Kraninger said she didn’t have “the specific answer to that question.”
“The public record seems to show zero,” Warren shot back. “Not one single action.” She noted that 50 cases were filed against student loan companies under the previous administration, with $712 million in restitution recovered for consumers.
“You are supposed to be the cop on the beat, but you are only watching out for the crooks who are cheating American consumers,” Warren said. “If you had any decency you’d either do your job or resign.”
The Consumer Federation report concludes that “under the leadership of acting Director Mick Mulvaney, and more recently, Director Kathy Kraninger, enforcement activity at the CFPB has declined to levels that are either nonexistent or significantly below that of the prior administration, even in the areas where consumer complaint activity is the highest.”
It says the bureau returned about $43 million in restitution to consumers every single week when Richard Cordray, an Obama appointee, was in charge. Under Mulvaney that figure dropped to $6.4 million a week, and under Kraninger is now down to about $925,000.
Debt collectors seem to have received particularly lax treatment. Since Trump took office, the federation found, the CFPB has announced only one case of enforcing the Fair Debt Collection Practices Act. It settled this case without ordering a single dollar of restitution to victims.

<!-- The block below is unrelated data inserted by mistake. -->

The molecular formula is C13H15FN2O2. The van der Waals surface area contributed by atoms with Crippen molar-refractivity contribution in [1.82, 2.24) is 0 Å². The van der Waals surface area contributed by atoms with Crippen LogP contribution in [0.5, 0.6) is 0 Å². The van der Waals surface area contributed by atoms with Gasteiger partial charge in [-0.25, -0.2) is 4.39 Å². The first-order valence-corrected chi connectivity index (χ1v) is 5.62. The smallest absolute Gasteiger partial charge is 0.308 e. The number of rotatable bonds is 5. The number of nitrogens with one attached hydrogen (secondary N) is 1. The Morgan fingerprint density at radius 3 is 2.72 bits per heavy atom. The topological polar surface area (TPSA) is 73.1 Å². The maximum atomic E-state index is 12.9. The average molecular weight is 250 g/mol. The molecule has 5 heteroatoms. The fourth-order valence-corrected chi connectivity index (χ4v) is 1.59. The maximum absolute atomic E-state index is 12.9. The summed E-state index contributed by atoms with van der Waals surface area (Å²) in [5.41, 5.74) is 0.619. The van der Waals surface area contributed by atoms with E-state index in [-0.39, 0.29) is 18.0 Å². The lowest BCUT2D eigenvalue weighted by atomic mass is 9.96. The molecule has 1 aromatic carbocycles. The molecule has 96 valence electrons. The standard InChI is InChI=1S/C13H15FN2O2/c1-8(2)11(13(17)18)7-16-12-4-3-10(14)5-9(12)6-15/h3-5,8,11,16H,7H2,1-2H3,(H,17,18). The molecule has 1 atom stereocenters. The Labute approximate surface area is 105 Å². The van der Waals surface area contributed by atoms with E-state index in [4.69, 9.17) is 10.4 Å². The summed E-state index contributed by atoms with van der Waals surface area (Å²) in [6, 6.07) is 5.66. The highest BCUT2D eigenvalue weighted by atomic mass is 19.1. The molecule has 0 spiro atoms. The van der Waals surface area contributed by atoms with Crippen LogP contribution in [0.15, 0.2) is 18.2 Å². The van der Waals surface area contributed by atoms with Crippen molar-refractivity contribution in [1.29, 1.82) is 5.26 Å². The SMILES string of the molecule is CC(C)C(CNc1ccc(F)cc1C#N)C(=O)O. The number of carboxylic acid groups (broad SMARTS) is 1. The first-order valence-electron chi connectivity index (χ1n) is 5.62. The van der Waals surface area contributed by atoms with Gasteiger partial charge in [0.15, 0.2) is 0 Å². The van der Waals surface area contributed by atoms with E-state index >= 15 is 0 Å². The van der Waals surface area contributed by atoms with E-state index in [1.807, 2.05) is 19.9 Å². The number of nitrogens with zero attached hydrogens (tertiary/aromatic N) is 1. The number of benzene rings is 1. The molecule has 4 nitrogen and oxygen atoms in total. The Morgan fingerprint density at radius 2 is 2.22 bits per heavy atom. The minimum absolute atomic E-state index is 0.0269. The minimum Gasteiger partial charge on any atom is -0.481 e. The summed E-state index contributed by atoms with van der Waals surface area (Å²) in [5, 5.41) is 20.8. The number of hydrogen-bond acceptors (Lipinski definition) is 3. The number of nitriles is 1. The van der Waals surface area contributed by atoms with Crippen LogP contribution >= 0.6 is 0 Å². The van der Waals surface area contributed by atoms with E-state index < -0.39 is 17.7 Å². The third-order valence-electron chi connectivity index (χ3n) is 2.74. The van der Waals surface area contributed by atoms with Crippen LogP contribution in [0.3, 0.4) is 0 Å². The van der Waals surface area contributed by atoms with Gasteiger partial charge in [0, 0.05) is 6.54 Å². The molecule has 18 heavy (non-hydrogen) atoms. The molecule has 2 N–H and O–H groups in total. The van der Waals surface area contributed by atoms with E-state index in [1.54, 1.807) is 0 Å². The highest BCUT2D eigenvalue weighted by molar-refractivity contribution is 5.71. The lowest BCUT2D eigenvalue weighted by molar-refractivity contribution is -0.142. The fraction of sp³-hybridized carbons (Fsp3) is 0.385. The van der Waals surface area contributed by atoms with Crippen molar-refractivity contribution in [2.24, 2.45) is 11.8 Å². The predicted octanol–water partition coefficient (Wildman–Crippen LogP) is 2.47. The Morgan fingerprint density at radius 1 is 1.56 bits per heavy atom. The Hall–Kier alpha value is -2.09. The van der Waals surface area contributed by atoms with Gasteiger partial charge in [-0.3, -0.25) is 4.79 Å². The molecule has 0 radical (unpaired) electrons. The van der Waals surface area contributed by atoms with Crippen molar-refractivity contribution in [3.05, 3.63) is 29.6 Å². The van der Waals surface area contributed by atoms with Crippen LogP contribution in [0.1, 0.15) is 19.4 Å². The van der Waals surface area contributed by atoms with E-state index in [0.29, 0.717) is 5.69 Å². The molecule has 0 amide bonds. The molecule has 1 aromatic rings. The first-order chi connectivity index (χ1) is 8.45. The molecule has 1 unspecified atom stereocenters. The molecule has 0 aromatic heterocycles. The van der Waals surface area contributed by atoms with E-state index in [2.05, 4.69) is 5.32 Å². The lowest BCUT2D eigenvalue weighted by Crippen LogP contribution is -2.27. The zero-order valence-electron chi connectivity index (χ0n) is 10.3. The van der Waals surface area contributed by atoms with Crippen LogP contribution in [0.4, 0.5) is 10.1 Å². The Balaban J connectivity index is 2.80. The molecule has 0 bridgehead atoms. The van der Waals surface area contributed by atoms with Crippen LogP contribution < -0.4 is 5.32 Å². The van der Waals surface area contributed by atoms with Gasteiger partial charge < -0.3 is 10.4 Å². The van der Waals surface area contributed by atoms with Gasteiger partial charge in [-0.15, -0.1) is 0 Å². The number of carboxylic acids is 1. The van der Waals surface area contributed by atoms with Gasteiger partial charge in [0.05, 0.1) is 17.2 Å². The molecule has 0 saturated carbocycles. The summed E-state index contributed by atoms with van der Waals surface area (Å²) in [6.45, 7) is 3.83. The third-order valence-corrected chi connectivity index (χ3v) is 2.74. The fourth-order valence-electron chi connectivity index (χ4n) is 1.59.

Similarly, while Obama was in power, the bureau announced 15 student lending-related cases with an average $47.5 million in restitution per case. Under Trump, as Warren observed, the bureau hasn’t announced or resolved a single student-lending enforcement action, and has provided no relief to borrowers.
“Nobody’s broken any student-lending laws over the last two years?” said Peterson, the federation report’s author and a former CFPB official. “That’s ridiculous.”
Public Citizen found that a get-out-of-jail-free mentality isn’t unique to the CFPB.
The Consumer Product Safety Commission completed only three enforcement actions against businesses in 2018 and four in 2017. That’s about half the number of product safety enforcement actions during Obama’s final two years.
Meanwhile, the Federal Trade Commission completed 40 enforcement actions against corporations during Trump’s first two years, down 31% from 58 cases in Obama’s final two years.
“Trump’s appointees seem to believe that consumer protection is a last resort,” said Public Citizen’s Zibel. “That’s a 180-degree difference from what he promised during the campaign.”
Indeed, while Trump was always clear about his intention to roll back rules for businesses, he consistently said this would not be at the expense of safeguarding consumers.
The bureau’s position is that it’s “vigorously” enforcing the law. The numbers indicate otherwise.
“These numbers are a matter of public record,” said Peterson. “The public record speaks for itself.”
Either the CFPB is now turning a blind eye to corporate malfeasance or U.S. businesses have had a collective come-to-Jesus moment and are now committed as never before to doing the right thing.
Yeah, tough call.